Urban fantasy short "Road Test" by Lane Robins, on Strange Horizons

I was kind of blown away by this short story, "Road Test." It has many surprises as its two characters contend with each other.  A new take on the idea of the magic of cities.

Thursday, April 11, 2013

Big day today... my first pro short story sale: "Daughter of Mettle" on Daily Science Fiction

An exceedingly short story by me went out to Daily Science Fiction e-mail subscribers today. It will show up on the Daily Science Fiction web site in one week (4/18/13).

The story is called "Daughter of Mettle". I hope you will find it... super. :)

This story is my first sale of a story to a venue that pays professional rates, so yea me!

Friday, March 22, 2013

Chess boxing?

Why is it that no one had told me about chess boxing already?

It's exactly what it sounds like: a combination of chess and boxing. You play a round of chess, then a round of boxing... you can win by checkmate or knockout.

I don't even know if I believe in it. All I have is this Wired article to go on. But I like the geneology of it: someone made it up for a comic book, someone else made it real...

"Leaving the Witness" describes adventures of a Jehovah's Witness in China, and the action is all inside

I was kind of floored by this article in The Believer: 

...which describes the author's journey to China as a missionary, and how she found her way out of the walls of Witnesshood through exposure to such a different culture. 

I had a Jehovah's Witness friend in high school, who was a fantastic student but made it clear she had no intention of going to college; I didn't know, though, that discouraging college was POLICY for the denomination. That rather makes me angry. The author paints a picture of a church that carefully discourages exposure to outside thought ... but the idea of proselytizing to China breaks that paradigm.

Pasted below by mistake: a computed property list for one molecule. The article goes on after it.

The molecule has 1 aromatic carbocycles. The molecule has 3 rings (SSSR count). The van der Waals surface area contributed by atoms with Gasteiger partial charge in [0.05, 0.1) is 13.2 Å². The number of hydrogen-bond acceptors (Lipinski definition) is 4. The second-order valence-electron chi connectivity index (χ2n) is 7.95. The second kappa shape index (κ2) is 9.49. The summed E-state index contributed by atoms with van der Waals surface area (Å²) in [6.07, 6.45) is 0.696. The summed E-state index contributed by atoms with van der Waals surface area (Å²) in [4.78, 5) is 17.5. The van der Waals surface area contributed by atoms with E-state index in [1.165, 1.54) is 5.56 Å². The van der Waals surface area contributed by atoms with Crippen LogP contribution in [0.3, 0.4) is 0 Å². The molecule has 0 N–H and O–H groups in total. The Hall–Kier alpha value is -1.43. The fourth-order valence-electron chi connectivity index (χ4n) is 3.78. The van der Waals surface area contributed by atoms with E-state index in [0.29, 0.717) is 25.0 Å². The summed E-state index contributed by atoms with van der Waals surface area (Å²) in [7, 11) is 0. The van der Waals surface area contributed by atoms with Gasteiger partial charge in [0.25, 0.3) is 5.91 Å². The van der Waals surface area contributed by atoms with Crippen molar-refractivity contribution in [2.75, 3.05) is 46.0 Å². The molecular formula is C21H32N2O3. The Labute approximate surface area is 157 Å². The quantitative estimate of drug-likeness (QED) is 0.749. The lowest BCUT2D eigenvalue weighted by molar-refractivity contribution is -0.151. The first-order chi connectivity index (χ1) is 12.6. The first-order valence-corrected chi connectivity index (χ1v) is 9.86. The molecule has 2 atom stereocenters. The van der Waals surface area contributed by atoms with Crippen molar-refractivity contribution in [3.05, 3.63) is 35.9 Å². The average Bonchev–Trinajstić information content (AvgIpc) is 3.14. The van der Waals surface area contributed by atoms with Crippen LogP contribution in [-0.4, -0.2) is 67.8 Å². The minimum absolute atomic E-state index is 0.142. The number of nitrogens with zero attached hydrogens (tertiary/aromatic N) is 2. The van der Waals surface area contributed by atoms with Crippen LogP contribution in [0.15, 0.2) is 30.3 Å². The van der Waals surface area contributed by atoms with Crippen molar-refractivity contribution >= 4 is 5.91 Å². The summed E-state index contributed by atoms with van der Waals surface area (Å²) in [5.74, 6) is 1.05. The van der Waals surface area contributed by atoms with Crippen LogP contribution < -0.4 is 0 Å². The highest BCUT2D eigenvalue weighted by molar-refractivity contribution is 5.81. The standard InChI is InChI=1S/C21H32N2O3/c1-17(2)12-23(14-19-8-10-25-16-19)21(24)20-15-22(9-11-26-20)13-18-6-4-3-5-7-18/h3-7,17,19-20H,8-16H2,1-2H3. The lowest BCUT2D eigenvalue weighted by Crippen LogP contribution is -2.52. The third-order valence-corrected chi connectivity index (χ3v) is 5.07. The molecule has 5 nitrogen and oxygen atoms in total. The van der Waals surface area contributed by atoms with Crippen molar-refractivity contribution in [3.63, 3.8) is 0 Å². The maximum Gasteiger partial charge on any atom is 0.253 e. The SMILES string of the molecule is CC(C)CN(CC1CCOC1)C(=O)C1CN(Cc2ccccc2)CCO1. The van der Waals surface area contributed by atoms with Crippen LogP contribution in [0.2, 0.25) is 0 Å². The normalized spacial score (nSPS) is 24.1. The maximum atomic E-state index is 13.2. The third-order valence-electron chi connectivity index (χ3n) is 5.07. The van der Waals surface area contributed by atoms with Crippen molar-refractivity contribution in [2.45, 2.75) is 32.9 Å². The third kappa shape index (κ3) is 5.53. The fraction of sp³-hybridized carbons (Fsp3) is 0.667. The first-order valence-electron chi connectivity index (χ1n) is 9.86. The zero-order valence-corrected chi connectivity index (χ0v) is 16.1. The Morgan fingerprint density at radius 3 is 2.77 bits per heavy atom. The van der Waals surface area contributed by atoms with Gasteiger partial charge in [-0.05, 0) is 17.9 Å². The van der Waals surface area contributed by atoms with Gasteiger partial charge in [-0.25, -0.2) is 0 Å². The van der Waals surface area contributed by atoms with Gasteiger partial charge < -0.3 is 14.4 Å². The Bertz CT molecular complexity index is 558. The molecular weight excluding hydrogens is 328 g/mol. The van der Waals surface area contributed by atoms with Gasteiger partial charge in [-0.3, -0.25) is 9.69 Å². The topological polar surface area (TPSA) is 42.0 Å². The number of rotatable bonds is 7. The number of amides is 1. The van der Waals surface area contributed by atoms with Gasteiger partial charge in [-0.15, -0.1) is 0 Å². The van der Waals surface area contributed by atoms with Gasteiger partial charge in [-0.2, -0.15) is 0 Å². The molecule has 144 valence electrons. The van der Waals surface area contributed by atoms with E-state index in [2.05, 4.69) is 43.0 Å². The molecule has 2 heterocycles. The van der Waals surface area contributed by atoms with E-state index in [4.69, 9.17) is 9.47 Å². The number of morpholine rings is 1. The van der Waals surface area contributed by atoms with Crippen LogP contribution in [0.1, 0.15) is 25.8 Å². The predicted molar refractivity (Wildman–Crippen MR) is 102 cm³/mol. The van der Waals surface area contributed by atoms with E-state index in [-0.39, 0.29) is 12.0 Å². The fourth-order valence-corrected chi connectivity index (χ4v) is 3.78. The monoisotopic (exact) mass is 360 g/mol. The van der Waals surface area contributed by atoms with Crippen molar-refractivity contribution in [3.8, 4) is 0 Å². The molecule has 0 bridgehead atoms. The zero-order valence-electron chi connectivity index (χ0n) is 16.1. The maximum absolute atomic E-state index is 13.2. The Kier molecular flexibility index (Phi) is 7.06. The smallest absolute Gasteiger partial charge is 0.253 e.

Particularly striking were paragraphs like this one

"I now understood, [that in Vancouver] I had been nothing more than an English tutor, pulling up in a Volvo and offering free English practice to baffled but appreciative immigrants. In China, there was no mincing of words, now that I could understand the words. These 1.3 billion people I was trying to save looked at life in completely different ways. The concepts I pressed them to grasp and adopt were bizarre abstractions, a not-unpleasant idiosyncrasy one put up with in order to have a Western friend."

Thursday, March 21, 2013

_The Cabinet of Wonders_ and the rest of the Kronos Chronicles, by Marie Rutkoski

I bumped into these books because of the the nice cover designs, when volunteering at our elementary's library. Turns out they are set in the Bohemia of an alternate Europe, with Czech speakers and all that. A little steampunk, a little magic, but mainly a great, spunky main character, Petra Kronos, with terrible, terrible problems.

I found the first book enchanting, the second gripping, the third heartbreaking, and I liked how the author lined everything up so that a young teen could, with all the allies she gathers, have a shot at saving the world.

I also enjoyed how the books' villain was motivated; he was simply single-minded in his pursuit of power, and that was more than enough.

But probably the reason I actually sat down and read it was the scholarly and helpful tin spider, Astrophil, who is the main character's pet. He offers sage advice and reads at night while she sleeps.

Great stuff. It's marketed as youth or young adult, but I thought it played well as an adult book series.

Monday, March 04, 2013

Random Tavern Generator